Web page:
David J (ag) wrote: Saddle the Wind is a Cain and Abel story about two frontier brothers on such opposite planes it?s hard to believe they could be related. It stars Robert Taylor as the older, wiser brother, Steve Sinclair. John Cassavetes plays the younger, cocky, uncultivated Tony Sinclair. The two are significantly apart in age. I?d estimate that Steve is in his 40?s, while Tony looks to be somewhere around 25. However, Steve states that their parents passed away when he was young. Steve is a reformed gunslinger turned open range cattle rancher. Tony still sees Steve as the gunfighter he once was, and which Tony probably barely remembers, and has idealized that lifestyle his whole life. The two conflict when Tony starts playing badass gunfighter for real. Before Steve could turn around Tony became a young man. Tony believes he has come of age. He is fast on the draw of his pistol. Fast enough that one day when a notorious gunfighter comes to town looking for Steve, Tony is able to gun him down. Tony also brings a woman home for the first time, a saloon singer, Joan Blake (Julie London). Tony surprises everyone when he introduces her to Steve and their ranch hands as his fiance. She was probably the first girl to give him the time of day, and he held her up like a prized trophy. It?s later revelled that she just wanted to get out of that saloon. Tony believes that all this makes him a man. Steve has lived long enough to know that being a man is a state of mind. It has nothing to do with being the toughest, or the easiest with women. He wants Tony to understand that, but it is beyond him. Tony suffers from a bad combination of wanting to prove his manhood to everyone, and himself. As well as letting his gun belt do the thinking. I like Robert Taylor as the leading man in this movie. He has a bit of a charm that?s a cross between Jimmy Stewart and Robert Mitchum. Julie London as Joan is terribly underused. In the same year she gave what is considered to be the strongest performance of her career in another western, Man of the West (1958). Her character in this movie was written only to fulfil a need for a female presence. We are led to believe that a romantic situation develops between her and Steve. But nothing is ever shown onscreen. Just before the climax where Steve rides off to what may be a fatal confrontation between Tony and him, he tells her ?wait for me,? She replies, ?I Will.? It is an unnecessary complication written into the script. If there had been a romance building between the two onscreen that would have been one more complication in the relationship between Steve and Tony. There already is quite a bit packed into this 84 minute movie. But what?s worse is that the romance is suddenly introduced, and then nothing is done with it. Even though London doesn?t make much of an impression in the movie as a whole, her character is well-written. All that is her character (and most of her dialogue) is condensed into one monologue. It is during a confrontation with Steve, when she is first brought to the ranch. It may be brief, but we believe her to be a real person with real problems. That is true for all the movie?s characters, and is what makes the movie successful. All the characters, no matter how big or small, we believe could be real people. Steve and Tony occupy much of the screen time, but there are numerous small characters who come and go, all of whom I found to be interesting, and are round enough that they could be the star of their own movie. The dialogue between the characters is also well-written. The exchange between the characters has a certain flow to it that is admirably crafted, and a pleasure to watch. I?m not sure how this western was received when it first hit theatres in March of 1958, but today it?s mostly forgotten. It?s kind of amusing how this movie is an eclectic collection of talent that was then, mostly yet to come. The movie was partly directed by John Sturges, who didn?t receive a credit. Sturges later went on to become one of the western genre?s essential directors. He also directed Bad Day At Black Rock (1955), The Magnificent Seven (1960), and Joe Kidd (1972), written by Elmore Leonard and starring Clint Eastwood. Rod Sterling, who wrote the screenplay later went to on to become the distinctive voiced host of The Twilight Zone. Julie London was a famous singer of the time, most remembered for her single, Cry Me a River. She developed a legitimate acting career also; this was one of her early roles. There was a theme song composed for this movie, which London herself sings during the opening credits. It?s an enchanting song, which I unfortunately haven?t been able to find to download. London describes her own voice perfectly as, ?a kind of oversmoked voice, and it automatically sounds intimate.?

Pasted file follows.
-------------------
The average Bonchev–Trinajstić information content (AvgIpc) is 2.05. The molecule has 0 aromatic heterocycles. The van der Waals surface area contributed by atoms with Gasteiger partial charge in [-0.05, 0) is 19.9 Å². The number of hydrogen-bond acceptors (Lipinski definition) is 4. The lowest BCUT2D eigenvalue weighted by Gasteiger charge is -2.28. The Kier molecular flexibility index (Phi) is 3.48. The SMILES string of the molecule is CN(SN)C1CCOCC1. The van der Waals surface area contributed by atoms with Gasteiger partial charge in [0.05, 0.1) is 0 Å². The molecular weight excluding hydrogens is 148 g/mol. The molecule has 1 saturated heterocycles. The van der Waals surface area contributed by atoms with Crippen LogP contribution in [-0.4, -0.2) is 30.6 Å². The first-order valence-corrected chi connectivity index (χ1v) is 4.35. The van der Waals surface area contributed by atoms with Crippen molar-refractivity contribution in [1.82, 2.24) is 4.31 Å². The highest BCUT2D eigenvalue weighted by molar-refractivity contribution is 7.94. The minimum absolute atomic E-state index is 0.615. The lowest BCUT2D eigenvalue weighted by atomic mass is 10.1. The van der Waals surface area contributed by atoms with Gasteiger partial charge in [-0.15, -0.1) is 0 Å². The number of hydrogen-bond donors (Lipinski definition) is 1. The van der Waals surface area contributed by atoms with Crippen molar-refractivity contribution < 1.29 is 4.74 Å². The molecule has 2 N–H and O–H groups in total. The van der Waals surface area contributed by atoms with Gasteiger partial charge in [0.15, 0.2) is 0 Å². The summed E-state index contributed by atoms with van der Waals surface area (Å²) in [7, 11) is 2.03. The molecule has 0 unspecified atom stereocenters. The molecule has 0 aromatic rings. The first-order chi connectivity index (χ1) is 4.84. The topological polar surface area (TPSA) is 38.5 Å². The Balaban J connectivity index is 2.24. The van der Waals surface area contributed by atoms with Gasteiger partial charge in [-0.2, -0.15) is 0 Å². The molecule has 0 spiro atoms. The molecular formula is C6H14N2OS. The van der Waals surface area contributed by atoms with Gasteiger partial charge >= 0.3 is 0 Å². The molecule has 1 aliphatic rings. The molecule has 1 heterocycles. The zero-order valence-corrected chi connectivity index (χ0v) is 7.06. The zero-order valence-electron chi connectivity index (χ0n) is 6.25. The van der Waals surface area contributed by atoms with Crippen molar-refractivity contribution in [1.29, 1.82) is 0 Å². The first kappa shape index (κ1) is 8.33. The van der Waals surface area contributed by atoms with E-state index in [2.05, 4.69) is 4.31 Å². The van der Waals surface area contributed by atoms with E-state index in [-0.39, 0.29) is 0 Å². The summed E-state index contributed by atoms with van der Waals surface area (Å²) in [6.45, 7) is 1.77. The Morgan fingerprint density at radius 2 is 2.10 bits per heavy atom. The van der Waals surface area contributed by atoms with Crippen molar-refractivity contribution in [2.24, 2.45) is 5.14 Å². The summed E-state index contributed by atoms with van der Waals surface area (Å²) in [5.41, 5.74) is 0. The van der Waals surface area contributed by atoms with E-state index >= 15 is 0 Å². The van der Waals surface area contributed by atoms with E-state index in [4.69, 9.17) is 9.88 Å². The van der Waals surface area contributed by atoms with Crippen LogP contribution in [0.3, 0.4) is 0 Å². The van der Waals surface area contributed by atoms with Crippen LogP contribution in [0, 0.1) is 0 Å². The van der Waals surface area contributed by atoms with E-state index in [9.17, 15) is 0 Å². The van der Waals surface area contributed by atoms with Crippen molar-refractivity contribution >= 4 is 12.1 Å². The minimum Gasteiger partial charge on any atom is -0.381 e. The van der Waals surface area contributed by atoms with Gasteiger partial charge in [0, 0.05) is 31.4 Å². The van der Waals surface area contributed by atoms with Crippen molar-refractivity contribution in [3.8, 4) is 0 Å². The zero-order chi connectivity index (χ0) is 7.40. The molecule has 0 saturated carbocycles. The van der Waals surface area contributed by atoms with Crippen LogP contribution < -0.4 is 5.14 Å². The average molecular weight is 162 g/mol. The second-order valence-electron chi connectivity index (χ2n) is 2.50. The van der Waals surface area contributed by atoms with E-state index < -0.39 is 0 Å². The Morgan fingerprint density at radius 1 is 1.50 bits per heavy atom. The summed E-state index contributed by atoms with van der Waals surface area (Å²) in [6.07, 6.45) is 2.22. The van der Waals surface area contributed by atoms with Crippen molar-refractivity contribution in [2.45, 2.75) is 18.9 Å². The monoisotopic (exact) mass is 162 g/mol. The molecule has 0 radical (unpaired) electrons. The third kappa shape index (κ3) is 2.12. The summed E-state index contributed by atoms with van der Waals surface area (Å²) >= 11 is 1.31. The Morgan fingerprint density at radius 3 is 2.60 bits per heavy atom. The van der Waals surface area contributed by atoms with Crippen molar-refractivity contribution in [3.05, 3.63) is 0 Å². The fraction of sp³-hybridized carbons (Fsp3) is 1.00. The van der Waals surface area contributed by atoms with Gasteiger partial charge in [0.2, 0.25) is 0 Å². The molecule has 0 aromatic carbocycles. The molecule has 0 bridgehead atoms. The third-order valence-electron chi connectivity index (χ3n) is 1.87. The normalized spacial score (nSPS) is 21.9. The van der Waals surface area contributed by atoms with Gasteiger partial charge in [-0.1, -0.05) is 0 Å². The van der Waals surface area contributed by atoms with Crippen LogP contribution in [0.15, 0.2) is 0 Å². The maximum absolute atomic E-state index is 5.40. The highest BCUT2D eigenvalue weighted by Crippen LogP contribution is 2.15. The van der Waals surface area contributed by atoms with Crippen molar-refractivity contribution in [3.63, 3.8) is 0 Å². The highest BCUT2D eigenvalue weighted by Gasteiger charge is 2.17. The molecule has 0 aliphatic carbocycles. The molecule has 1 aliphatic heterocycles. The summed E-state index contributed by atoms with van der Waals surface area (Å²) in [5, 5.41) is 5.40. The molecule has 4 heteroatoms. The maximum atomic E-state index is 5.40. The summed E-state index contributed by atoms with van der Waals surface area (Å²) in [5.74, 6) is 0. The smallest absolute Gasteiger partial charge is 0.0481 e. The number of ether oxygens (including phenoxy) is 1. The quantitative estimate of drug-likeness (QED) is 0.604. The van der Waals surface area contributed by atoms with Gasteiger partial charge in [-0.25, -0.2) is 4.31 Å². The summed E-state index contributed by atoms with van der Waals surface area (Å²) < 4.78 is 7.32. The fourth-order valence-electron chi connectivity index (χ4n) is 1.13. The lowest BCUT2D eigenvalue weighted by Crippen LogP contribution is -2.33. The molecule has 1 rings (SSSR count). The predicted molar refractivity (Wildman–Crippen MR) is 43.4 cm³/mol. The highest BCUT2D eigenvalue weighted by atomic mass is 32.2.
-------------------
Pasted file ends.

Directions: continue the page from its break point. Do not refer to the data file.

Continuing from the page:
Jessie M (ca) wrote: This was pretty good, although kinda depressing.

Anthony B (us) wrote: Toula is a woman living her life in Chicago. Toula's family is Greek, but most importantly, they are very close to each other. Even her aunts and uncles are always around them. Toula's father wants her to finally meet a man. Not just any man, but a nice Greek man. Someone who is like the rest of their family/culture. Toula starts dating a non-Greek named Ian. Her father is very upset and tries to set her up with other Greek men through dinners at his house. Her whole family realizes that she is happy with Ian, so they decide that they need to accept that Ian will soon be a part of the family. When Ian and Toula get married is when the families start to except each other more and they learn to love. At the end, Toula and Ian move in right next door to Toula's parent's home in Chicago. This movie is a great family movie that is filled with good clean fun. This movie shows what families are like in different cultures

Chris (nl) wrote: Not a bad movie at all, it's just a very...adequate one. Short enough that it never gets boring but nothing that stands out either.

Kaleb P (mx) wrote: That was a great movie.

Scott C (jp) wrote: I'm not quite sure why the critics ratings are so high for this. It was really sleazy. Sure, it was artistically done, but very hard to watch. Maybe if you like really twisted exploitation pictures, you'd enjoy this.